Nevada’s commercial banking space is heating up.
JPMorgan Chase, the nation’s largest lender by assets, opens its first commercial banking arm in the state Thursday to service the companies generating between $20 million and $500 million in annual revenue.
The banking giant set up shop at 3770 Howard Hughes Parkway, a business district where other financial firms are located. Company executives said they aim to get a slice of what they see as expanding business potential.
“This is an exciting place to be doing business,” said Doug Petno, JPMorgan Chase’s CEO of commercial banking. “You can see that with the influx of people moving their headquarters here.”
Megan Ackaert, leading the new team in Nevada as market executive for Nevada’s middle market banking and specialized industries, said the company is also impressed with the state’s diversification efforts, and wants to work with entities like the Las Vegas Global Economic Alliance to continue to support that effort.
Jeremy Aguero, a principal at Las Vegas-based Applied Analysis, said more than 9,000 new private sector businesses have opened their doors since 2011, including major companies like Tesla and Amazon.
“JPMorgan will benefit from the fact that the number of businesses that will be here in 2018 will likely be more than in 2017,” Aguero said, “And when businesses relocate here, those are going to be companies looking to establish local banking relationships.”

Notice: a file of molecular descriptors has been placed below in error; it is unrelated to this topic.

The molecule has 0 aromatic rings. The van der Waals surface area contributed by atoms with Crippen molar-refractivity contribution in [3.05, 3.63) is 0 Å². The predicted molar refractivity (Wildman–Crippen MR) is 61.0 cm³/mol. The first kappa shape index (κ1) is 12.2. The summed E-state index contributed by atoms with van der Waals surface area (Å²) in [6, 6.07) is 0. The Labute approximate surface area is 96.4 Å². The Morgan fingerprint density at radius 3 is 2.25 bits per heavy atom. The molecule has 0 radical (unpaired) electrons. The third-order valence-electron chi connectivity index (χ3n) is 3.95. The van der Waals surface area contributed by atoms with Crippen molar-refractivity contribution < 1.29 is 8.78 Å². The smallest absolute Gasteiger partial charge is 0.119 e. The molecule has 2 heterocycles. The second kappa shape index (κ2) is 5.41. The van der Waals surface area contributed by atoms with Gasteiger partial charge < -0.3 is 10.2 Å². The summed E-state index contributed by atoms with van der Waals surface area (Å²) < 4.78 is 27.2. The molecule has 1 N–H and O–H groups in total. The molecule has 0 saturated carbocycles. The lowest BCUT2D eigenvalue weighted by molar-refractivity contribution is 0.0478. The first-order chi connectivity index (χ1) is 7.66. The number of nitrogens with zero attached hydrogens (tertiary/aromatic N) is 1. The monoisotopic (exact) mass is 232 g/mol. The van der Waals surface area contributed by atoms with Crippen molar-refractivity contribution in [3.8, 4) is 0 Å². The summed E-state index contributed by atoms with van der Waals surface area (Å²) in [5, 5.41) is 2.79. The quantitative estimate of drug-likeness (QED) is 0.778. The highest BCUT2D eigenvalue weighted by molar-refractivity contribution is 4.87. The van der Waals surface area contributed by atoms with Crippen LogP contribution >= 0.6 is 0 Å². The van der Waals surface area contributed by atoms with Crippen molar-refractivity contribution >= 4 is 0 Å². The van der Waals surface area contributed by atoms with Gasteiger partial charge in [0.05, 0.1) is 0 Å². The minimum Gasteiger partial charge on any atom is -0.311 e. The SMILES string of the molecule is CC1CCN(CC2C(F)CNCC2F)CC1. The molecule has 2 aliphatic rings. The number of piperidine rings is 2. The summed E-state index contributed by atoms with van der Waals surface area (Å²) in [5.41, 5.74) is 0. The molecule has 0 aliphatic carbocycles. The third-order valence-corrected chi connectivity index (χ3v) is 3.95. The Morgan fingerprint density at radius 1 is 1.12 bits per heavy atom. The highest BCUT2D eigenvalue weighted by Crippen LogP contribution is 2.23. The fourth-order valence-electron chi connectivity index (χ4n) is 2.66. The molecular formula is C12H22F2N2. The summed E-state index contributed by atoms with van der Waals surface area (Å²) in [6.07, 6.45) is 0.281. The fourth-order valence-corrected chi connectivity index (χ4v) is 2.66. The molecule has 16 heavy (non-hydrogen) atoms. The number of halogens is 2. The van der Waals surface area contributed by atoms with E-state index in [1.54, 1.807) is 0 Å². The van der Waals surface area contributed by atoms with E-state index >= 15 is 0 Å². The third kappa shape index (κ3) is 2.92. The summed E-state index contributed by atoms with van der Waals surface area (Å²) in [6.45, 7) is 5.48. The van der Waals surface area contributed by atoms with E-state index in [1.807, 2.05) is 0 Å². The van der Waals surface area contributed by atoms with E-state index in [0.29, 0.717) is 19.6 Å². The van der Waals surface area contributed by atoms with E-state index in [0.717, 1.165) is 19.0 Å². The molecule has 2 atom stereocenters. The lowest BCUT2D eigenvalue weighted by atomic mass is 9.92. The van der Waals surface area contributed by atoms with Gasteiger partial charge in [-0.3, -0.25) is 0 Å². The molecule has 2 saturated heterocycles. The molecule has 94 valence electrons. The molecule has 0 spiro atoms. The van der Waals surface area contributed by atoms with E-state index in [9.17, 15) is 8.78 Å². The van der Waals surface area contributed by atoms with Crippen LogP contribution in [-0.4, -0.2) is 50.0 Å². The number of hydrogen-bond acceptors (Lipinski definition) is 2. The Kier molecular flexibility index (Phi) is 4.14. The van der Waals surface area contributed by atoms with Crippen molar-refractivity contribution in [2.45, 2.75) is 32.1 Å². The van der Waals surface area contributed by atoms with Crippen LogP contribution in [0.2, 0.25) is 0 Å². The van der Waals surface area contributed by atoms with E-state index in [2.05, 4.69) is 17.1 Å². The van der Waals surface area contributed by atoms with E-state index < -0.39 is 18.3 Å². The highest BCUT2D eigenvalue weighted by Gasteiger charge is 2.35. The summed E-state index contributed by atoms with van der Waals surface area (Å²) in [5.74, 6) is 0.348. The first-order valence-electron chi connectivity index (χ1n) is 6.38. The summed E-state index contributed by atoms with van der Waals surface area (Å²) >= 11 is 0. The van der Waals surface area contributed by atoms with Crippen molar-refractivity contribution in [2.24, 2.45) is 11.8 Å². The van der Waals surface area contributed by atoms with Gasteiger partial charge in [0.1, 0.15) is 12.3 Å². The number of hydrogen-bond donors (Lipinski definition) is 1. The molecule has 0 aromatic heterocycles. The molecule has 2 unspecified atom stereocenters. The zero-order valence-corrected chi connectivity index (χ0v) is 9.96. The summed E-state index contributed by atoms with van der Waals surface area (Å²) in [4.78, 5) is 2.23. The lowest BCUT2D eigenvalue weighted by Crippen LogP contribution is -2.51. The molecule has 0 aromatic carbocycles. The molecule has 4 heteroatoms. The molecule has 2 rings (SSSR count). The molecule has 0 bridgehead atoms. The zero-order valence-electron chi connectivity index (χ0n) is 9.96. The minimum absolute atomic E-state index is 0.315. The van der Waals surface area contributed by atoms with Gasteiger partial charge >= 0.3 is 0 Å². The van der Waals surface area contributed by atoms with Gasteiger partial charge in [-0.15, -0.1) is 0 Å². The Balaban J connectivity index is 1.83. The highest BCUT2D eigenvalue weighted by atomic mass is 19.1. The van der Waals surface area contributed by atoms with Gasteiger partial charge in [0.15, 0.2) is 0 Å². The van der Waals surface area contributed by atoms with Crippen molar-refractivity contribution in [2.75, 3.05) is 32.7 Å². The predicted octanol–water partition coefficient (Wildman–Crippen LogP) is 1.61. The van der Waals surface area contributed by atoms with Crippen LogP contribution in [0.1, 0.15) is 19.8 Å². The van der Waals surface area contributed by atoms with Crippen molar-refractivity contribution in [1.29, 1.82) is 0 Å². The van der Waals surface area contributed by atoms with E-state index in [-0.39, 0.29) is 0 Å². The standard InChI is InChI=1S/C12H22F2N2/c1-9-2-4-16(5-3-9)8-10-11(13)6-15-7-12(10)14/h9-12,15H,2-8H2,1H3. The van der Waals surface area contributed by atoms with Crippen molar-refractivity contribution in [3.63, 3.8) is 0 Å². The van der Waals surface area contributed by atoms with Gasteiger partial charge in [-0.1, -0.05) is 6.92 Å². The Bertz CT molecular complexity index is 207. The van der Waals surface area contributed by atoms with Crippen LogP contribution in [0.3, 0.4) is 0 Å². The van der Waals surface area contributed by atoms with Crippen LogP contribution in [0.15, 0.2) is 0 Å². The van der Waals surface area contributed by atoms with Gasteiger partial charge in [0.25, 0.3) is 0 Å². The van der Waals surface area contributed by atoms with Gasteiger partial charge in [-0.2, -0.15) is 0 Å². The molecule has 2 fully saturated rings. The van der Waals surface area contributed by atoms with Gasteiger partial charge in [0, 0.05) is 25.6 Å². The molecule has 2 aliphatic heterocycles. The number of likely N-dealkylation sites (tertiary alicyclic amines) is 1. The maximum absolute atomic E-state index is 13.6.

Slicing the pie
Petno said the company’s market research suggests there is “a lot” of opportunity for commercial services targeting companies that generate at least $20 million in annual revenue.
“It’s big enough to know there’s enough fertile ground,” he said, adding that the city and state are only going to grow, and now the banking giant will be equipped to serve a company “at every stage.”
JPMorgan Chase has been serving local clients in that revenue range with a team based out of Phoenix.
A new local team in Las Vegas will help to build rapport with new clients, he said.
Why Las Vegas
Las Vegas is a good place to do business, he said, adding that the company likes the local government, the business climate, the types of businesses that are here, and the increased level of philanthropy taking shape in the state.
Local companies stepped up their philanthropic giving in 2016 by over 8 percent compared with 2015, according to a February report by the Moonridge Group, a philanthropy consulting firm based in Las Vegas.
JPMorgan will face tough competition from its largest rivals, Wells Fargo and Bank of America, which both have a long and significant presence in Nevada.
Bank of America entered the state when it bought Bank of Las Vegas, once run by E. Parry Thomas, in 1992.
JPMorgan Chase entered the Las Vegas market in 2009, operating substantial consumer and business banking in Nevada since.
The company services around 50 million U.S. consumer housholds, with 1 million consumer clients in Nevada, Petno said. The company also has around 57,000 small business clients in Nevada along with 48 branches in Las Vegas and at least two branches opening in Reno later this year.
“It’s an important market for our company,” Petno said.